History’s Lesson for the Right to Counsel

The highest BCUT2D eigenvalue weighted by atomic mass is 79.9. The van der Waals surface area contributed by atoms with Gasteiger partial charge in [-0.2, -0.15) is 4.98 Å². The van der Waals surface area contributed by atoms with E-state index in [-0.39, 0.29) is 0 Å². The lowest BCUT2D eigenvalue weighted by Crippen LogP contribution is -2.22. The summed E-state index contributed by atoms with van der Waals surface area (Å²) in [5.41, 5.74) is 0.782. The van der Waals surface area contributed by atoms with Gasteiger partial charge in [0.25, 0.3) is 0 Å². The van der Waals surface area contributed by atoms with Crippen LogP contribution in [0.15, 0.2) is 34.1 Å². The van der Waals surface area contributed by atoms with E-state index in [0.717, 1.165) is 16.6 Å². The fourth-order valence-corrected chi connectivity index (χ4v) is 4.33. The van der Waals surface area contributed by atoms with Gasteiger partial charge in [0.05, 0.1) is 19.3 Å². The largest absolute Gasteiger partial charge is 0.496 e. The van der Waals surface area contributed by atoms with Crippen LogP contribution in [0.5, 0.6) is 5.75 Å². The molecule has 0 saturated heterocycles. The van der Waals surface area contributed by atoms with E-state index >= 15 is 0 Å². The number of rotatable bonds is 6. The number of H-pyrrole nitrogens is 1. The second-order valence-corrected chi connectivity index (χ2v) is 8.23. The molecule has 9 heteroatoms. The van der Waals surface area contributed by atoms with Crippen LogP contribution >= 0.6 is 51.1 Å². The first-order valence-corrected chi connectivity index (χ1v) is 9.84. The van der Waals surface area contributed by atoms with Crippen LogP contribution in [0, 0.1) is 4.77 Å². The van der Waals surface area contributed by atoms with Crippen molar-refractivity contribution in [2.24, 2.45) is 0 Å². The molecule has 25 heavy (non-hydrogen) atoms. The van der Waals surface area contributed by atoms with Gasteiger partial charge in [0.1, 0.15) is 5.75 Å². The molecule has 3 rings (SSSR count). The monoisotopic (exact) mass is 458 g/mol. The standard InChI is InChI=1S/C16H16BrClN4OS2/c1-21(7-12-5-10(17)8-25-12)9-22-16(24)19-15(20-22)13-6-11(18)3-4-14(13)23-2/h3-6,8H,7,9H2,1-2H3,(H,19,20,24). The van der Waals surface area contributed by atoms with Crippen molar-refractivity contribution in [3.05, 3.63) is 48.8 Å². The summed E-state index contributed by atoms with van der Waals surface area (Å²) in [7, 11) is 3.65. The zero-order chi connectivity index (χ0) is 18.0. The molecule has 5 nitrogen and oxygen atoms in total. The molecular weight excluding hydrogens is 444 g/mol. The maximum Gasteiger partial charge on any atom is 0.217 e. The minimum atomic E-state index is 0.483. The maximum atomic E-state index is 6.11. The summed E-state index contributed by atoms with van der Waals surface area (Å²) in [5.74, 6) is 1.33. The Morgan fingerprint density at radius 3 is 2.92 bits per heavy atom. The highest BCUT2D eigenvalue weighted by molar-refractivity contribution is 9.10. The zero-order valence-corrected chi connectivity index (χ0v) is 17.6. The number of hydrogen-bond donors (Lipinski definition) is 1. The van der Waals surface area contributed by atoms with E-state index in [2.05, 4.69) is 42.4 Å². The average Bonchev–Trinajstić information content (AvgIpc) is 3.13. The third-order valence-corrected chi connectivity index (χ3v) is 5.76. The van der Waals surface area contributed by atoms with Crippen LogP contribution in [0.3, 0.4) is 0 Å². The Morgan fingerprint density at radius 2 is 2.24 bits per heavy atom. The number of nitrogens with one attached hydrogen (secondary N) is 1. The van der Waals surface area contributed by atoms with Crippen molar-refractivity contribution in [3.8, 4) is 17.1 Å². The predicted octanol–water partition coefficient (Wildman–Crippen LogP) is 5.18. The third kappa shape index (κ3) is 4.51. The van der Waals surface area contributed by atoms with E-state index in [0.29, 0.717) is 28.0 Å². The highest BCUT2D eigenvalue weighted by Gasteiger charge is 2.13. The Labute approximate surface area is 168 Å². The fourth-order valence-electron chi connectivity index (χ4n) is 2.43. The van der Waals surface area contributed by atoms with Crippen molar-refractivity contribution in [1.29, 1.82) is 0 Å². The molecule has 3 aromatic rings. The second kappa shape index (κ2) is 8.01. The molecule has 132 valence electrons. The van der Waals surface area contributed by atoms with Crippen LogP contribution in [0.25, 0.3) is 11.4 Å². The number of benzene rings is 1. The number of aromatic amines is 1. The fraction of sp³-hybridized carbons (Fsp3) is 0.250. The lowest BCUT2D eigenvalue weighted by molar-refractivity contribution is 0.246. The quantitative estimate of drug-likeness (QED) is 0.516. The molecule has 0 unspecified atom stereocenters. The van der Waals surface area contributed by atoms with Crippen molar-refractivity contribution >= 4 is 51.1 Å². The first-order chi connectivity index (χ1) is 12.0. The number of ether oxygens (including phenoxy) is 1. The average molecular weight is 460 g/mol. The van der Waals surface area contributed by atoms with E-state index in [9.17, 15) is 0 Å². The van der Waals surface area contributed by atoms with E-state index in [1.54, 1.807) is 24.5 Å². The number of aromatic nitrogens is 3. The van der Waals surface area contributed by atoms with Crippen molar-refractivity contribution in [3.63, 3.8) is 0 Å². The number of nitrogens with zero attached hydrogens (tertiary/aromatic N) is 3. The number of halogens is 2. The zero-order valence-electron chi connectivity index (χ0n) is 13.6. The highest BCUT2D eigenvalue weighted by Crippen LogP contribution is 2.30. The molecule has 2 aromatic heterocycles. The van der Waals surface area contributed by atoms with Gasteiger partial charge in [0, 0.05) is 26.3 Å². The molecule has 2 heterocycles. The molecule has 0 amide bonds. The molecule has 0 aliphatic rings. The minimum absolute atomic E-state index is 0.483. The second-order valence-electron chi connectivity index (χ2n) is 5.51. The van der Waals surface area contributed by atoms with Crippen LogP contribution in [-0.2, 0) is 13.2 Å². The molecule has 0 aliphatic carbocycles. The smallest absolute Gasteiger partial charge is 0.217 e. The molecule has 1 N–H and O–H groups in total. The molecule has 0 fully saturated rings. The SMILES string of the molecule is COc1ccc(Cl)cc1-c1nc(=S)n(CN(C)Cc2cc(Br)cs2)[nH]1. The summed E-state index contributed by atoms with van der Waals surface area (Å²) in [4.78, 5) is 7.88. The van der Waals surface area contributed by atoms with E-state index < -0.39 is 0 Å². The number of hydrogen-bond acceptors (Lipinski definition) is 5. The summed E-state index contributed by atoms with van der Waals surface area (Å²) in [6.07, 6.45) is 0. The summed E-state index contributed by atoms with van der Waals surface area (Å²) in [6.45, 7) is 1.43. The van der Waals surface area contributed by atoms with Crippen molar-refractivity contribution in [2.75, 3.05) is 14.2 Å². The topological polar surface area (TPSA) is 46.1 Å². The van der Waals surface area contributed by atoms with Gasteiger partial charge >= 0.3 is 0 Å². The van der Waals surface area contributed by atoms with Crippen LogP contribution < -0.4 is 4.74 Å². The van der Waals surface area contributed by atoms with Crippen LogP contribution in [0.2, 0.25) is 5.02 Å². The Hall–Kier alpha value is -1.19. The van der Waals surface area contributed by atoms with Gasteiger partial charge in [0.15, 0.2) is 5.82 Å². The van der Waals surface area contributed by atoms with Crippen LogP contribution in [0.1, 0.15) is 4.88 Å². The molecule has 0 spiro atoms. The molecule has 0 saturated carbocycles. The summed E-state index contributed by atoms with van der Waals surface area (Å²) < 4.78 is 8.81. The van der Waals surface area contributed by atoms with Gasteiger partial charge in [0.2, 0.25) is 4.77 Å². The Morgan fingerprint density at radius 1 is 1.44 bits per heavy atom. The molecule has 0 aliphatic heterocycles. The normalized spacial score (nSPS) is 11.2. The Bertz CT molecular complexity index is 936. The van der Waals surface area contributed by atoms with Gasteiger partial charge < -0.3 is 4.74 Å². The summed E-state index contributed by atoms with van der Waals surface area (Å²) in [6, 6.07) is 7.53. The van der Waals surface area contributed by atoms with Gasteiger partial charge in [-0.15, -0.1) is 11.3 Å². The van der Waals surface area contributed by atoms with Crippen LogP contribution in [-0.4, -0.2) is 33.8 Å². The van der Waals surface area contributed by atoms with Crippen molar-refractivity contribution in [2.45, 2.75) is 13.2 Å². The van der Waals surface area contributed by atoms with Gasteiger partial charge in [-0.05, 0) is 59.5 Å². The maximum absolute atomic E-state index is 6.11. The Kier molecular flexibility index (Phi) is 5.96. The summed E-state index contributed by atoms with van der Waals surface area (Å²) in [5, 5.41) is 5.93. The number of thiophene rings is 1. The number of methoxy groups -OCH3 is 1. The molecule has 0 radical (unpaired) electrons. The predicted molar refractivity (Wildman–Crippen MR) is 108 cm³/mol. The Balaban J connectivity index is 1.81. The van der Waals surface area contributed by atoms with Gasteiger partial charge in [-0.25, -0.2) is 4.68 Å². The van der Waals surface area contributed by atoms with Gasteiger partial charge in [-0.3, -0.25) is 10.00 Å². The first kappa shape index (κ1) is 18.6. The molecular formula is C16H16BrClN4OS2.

This article will identify the types of lawyer errors that demonstrate a fundamental failure to provide the expert assistance that lawyers have provided for 900 years. In that subcategory of cases, the Supreme Court’s Sixth Amendment doctrine promising effective assistance of counsel does not deliver on its promise. Some defendants go to prison, or to their death, because the defense lawyer did not present the client’s strongest case at trial. When a defense is not raised at trial, procedural rules almost always deem it defaulted and thus lost forever.The question at the heart of this article is whether the Sixth Amendment right to counsel should require postconviction review of fundamental failures of lawyers at the trial stage. To date, the Supreme Court’s doc-trine has effectively placed almost all lawyer errors at trial off limits when convictions are reviewed, in part because of the Court’s concerns with finality and comity. The presentation of new claims after conviction acts to undermine finality and to create inefficiencies. To permit state defendants to raise those claims in federal court for the first time also un-dermines respect for state courts. This article argues that these legiti-mate concerns should not, however, lead to a parsimonious reading of the Sixth Amendment right to the assistance of counsel. Fundamental errors, such as the lack of loyalty to the client or the failure to raise claims likely to produce an acquittal, should not be ignored because of procedural rules. Outside that subcategory of fundamental failures, lawyer error should be essentially ignored. Defendants have a right to an adequate level of expert assistance, but not to a perfect lawyer.

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